Danger In Paradise – How Safe Is Jamaica For Tourists?

by Nicole
4. November 2015

There’s a common misconception that Jamaica is a dangerous travel destination, only safe if sticking to tourist areas, all-inclusive resorts and their organized tours. Looking at message boards or even reading travel advice on government’s websites – you’ll easy get the image that a trip to this laidback, picturesque country can result in harm and a destroyed vacation.

I’ll start off admitting to you something I today feel quite embarrassed about – I was absolutely terrified of travelling to Jamaica.

Earlier this year I set out on a solo trip, and when I mentioned Jamaica as the highlight of my journey, people got very worried. “It’s one of the most dangerous places you could go to”, “A woman can’t go there on her own, that’s just insane”, “If you go, stay at a popular hotel and only travel in groups with other tourists” were some of the reactions I got. All was well meant, but as I read the same thing in travel guides it added to my fear of going, to a point where I thought about skipping it entirely.

So how is it, is Jamaica really that dangerous?

Well let’s say this: this white, blonde Swedish woman in her late 20’s went there alone, ventured way off the beaten path, used public transportation to travel the entire island, spent most time with locals and not just survived, but had one of the most amazing times of her life. I can only speak for myself and the brief time I spent there, but don’t worry – we have heaps of travellers in our community who share my experiences.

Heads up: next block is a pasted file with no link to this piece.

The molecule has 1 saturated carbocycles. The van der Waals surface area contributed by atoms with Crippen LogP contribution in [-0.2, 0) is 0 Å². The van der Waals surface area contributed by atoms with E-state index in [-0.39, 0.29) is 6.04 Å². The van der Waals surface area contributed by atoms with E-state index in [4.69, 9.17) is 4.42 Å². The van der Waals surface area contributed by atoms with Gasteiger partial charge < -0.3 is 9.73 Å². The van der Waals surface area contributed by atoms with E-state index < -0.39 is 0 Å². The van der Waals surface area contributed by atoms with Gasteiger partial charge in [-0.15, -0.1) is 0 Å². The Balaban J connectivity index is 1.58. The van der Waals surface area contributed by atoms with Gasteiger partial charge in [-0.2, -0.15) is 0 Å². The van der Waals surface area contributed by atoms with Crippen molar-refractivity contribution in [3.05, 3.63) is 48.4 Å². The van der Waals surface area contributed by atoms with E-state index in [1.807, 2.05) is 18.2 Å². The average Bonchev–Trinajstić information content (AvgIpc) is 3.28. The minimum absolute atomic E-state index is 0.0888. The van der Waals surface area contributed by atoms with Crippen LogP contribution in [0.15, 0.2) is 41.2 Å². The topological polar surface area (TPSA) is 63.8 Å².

Travel local style

It is true, Jamaica suffers from criminality and has one of the highest murder rates in the world – an unfortunate consequence of poverty, gangs, drugs and politics. Visitors are occasionally the victims of crime, mostly pick pocketing, theft and robbery, but cases of eg. kidnapping and rape has also occurred. Still, the majority of crimes take place between Jamaicans. As terrible as that is, it does calm a lot of first-time-visitors to find out they’re not a main target.

Even so, Jamaica’s notorious reputation lives on and a majority of tourists see the all-inclusive hotels and popular resorts as their only option to visit. Is this a problem? Yes, we at Real Jamaica think so. There are definitely reasons to travel this way too, but it shouldn’t be presented as the only safe alternative – especially since this type of tourism isn’t always sustainable.

So how did the Jamaican trip turn out?

To ease my worries I made myself a deal: stay my first night in the tourist hub Montego Bay, at a local guesthouse. Then if I didn’t feel safe, I would go all in as a real tourist and spend the rest of my time at a resort. Do you know what the funny thing is? The places where I felt the most comfortable and enjoyed myself the most was in the ‘real’ Jamaica, far from the tourist crowds. And never was I in a situation where I felt threatened or unsafe.

Awesome outdoor kitchen at a local guesthouse

There were times when I got fed up with some hustlers. Harassment is one of the discomforts tourists mostly complain about when visiting Jamaica and it can get intense, especially in tourist dense areas. It chased off the good vibes I was looking for, but even so I don’t blame them – it’s simply one of the detrimental effects of unsustainable tourism, and people trying to make a living.